Yakama Nation

King Mountain Tobacco website

A federal judge in Eastern Washington has ruled a cigarette maker on the Yakama Reservation owes $58 million in unpaid taxes and penalties. The privately owned tobacco company has tried - so far unsuccessfully - to assert a treaty right to trade tax free. Correspondent Tom Banse reports.

Tom Banse / Northwest News Network

You've no doubt heard people say they're "goin' fishin'." But how about going "eeling?" As in, fishing for eel.

For centuries, Native Americans from Boise to Wenatchee to the southern Oregon coast have harvested Pacific lamprey, colloquially called eels. Monday, the Warm Springs and Yakama tribes held a season-opening "blessing ceremony" at Willamette Falls. Correspondent Tom Banse reports the event happened against a backdrop of treaty rights tension over management of the dwindling fish.

Leaders of the Yakama Nation say they see little benefit to sales or farming of legalized marijuana on their traditional lands. And the tribes are making moves to prevent anyone from operating a pot business on an area that adds up to one-fifth of the state’s land mass.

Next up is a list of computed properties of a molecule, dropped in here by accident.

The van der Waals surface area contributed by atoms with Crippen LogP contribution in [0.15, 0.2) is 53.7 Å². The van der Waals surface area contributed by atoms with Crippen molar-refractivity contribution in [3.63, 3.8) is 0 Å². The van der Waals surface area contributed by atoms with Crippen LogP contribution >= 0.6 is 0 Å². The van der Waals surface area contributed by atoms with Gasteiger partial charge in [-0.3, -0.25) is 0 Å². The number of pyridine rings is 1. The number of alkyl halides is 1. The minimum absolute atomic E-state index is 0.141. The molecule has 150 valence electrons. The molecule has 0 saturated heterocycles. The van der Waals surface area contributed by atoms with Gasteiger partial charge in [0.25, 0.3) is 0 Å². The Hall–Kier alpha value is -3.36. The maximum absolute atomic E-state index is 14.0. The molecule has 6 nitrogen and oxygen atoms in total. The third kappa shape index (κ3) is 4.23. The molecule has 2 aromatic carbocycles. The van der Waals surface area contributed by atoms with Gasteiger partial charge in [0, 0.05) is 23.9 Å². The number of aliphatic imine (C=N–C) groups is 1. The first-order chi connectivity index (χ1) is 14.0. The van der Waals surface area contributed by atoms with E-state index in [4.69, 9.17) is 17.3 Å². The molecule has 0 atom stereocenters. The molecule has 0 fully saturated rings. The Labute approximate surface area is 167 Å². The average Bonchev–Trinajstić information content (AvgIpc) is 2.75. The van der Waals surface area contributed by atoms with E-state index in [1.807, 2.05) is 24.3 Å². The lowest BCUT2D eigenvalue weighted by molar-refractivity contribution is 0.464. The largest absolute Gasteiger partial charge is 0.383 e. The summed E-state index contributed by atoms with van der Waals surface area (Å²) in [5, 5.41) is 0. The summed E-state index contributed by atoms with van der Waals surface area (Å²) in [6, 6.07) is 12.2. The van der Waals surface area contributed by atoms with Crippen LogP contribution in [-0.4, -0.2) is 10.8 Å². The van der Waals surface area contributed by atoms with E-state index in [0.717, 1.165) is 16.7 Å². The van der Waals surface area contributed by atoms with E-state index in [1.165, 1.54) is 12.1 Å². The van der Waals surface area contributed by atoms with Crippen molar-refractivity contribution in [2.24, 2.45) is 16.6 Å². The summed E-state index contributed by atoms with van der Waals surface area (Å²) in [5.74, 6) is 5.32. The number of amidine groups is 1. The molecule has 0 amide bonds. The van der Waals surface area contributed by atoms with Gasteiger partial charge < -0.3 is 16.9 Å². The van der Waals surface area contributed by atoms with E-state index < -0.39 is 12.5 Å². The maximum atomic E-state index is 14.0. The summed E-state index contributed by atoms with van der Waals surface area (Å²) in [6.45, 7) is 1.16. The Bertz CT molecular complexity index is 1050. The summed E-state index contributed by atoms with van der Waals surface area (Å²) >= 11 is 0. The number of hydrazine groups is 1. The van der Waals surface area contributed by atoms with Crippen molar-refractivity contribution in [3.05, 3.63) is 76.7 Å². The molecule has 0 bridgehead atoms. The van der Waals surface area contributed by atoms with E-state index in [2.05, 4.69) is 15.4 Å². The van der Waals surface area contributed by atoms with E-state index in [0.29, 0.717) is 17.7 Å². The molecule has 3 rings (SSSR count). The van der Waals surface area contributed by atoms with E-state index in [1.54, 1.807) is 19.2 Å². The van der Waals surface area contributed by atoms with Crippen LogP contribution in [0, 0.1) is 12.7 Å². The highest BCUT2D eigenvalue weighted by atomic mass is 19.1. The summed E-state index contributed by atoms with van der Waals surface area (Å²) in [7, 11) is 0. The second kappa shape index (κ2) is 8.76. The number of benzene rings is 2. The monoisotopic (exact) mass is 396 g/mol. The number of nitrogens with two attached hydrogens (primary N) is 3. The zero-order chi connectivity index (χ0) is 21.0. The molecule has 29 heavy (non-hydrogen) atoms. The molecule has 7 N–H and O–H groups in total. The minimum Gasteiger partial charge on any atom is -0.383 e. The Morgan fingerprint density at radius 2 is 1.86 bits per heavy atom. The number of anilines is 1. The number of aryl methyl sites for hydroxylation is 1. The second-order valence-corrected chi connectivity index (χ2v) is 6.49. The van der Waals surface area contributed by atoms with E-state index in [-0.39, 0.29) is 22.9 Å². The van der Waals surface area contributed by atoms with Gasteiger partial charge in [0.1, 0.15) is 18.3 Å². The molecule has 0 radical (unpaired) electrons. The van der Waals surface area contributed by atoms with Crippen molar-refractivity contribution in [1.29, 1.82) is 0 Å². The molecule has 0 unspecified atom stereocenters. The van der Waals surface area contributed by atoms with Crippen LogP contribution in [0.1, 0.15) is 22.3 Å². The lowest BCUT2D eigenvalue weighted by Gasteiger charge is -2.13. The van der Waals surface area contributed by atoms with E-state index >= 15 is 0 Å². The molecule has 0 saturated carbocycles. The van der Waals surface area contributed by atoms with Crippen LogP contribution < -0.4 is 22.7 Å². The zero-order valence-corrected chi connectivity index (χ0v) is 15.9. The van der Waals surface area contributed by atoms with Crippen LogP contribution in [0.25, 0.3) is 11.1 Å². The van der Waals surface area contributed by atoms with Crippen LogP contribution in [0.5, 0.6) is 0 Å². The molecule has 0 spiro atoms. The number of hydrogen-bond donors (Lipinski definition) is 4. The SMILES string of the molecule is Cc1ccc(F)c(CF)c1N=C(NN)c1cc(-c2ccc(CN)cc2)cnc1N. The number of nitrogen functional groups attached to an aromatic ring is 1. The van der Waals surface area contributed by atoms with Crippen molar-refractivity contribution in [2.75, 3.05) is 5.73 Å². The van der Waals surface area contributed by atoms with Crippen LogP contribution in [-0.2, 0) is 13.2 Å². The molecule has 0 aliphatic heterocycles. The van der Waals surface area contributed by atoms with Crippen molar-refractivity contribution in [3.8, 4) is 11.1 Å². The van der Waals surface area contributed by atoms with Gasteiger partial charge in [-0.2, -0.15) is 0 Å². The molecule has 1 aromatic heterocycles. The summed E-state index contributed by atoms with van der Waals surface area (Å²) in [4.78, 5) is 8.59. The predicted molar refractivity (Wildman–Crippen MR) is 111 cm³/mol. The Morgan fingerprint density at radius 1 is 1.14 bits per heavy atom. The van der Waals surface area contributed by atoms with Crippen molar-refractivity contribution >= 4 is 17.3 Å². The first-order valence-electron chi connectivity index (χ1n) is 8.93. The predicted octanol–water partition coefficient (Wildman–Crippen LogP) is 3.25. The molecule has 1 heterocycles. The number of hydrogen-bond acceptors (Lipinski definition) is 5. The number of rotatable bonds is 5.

Historic Site, Rock Art Cave Delay Transmission Line

Aug 2, 2013
Mike Taylor / CultureWatch Northwest

Northwest history is colliding with the need to upgrade the region’s electric transmission grid. It’s happening on a windblown patch of riverfront property at the east end of the Columbia River Gorge.

The Bonneville Power Administration is trying to build a new transmission line across that land. But conflicts over historical preservation have increased the cost of the project to $185 million and stalled progress for more than a year. Colin Fogarty begins our story in Wishram, Washington.

Courtney Flatt

Pacific lamprey are toothy eels that were once plentiful in the Northwest. Many considered them trash fish, but they are an important staple to Native American diets and ceremonies. Lamprey numbers have greatly declined in the past few decades. Now there is a push to understand more about the eels, so more can be harvested for tribal tables.